“We work in an open space today, and we want even more of that in our new office, because collaboration and learning are central to our projects,” Ms. Bennett said.
Bloomingdale Properties, the landlord at 1385 Broadway, has adopted a similar aesthetic for the building’s common spaces, courtesy of a three-year, $60 million renovation. By moving a newsstand, Bloomingdale was able to widen the lobby. It also added a ground-floor bicycle room.
Mindful that many dot-coms went belly up in the first go-round, landlords have become more rigorous in vetting potential tenants, said John Fletcher, a Bloomingdale vice president. Mr. Fletcher said he would not take a chance with a tenant unless it was established and could prove a steady revenue stream.
“We’re looking for companies that are mature, that aren’t just building the latest app,” Mr. Fletcher said.
Today’s tech companies aren’t true pioneers in Midtown. In the early 2000s, a handful of tech companies hung out shingles in the garment district. Other parts of Manhattan, and Brooklyn, have their own allure. A buildings at 75 Varick Street, a former printing plant, contains 38 tech companies, city data shows, although many are there because they lease small spaces through WeWork, a business center company that caters to start-ups.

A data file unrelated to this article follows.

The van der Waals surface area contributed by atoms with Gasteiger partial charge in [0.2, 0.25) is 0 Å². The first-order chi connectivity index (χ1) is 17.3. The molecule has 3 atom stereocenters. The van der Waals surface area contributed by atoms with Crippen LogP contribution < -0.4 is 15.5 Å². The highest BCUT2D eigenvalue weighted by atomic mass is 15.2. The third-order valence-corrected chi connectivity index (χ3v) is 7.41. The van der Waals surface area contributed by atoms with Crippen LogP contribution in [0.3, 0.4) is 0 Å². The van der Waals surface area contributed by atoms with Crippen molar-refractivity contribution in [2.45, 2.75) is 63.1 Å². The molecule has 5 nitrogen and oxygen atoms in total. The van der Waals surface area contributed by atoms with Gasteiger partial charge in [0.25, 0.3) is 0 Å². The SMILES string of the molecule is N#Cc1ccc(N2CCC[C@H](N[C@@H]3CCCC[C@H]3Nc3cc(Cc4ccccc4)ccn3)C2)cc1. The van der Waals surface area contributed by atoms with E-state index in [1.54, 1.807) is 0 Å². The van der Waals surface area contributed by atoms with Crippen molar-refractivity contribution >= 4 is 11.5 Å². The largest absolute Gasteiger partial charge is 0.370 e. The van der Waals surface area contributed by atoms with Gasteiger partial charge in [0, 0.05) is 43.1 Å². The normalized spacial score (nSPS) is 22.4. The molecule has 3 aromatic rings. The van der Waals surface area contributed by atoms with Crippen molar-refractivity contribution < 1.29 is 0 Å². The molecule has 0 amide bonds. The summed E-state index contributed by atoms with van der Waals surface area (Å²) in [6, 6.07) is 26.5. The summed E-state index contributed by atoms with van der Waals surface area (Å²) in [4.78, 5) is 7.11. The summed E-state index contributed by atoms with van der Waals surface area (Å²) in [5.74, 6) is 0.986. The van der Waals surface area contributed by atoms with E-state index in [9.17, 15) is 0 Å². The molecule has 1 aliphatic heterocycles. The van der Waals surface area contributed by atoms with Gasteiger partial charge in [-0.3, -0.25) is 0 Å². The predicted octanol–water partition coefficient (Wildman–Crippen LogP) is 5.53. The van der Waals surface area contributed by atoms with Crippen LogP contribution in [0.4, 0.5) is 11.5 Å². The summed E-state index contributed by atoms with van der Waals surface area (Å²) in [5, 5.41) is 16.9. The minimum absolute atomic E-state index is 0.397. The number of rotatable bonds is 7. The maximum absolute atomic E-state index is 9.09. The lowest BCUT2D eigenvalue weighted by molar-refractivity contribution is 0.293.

But Midtown, especially along Broadway, is growing in popularity. There are seven companies at 1140 Broadway, according to NYC Digital, including Grab Networks, an ad agency, and another 13 companies at 1500 Broadway, in Times Square, including Dibsie, an apparel company.
Others turn up farther east; 13 tech companies, including Dolphin Micro, a Web site developer, have offices in 349 Fifth Avenue, at East 34th Street, which is owned by Zar Property NY. Higher-profile tenants in the area include Twitter, the microblogging service, which leases space at 340 Madison Avenue, at East 44th Street, alongside a law firm, a bank and a federal agency. Across the street is Facebook, which has three floors at 335 Madison Avenue, where it moved in 2010.
Critics say Midtown still has a way to go before it can offer the mix of stylish restaurants that proliferate downtown. That may explain why landlords in some submarkets are piling on so many extras, like six months of free rent, brokers say, especially in the less popular Grand Central area.
But it may only be a matter of time before services catch up.
“The area’s like a fine wine,” Mr. Serko said. “It just keeps on getting better.”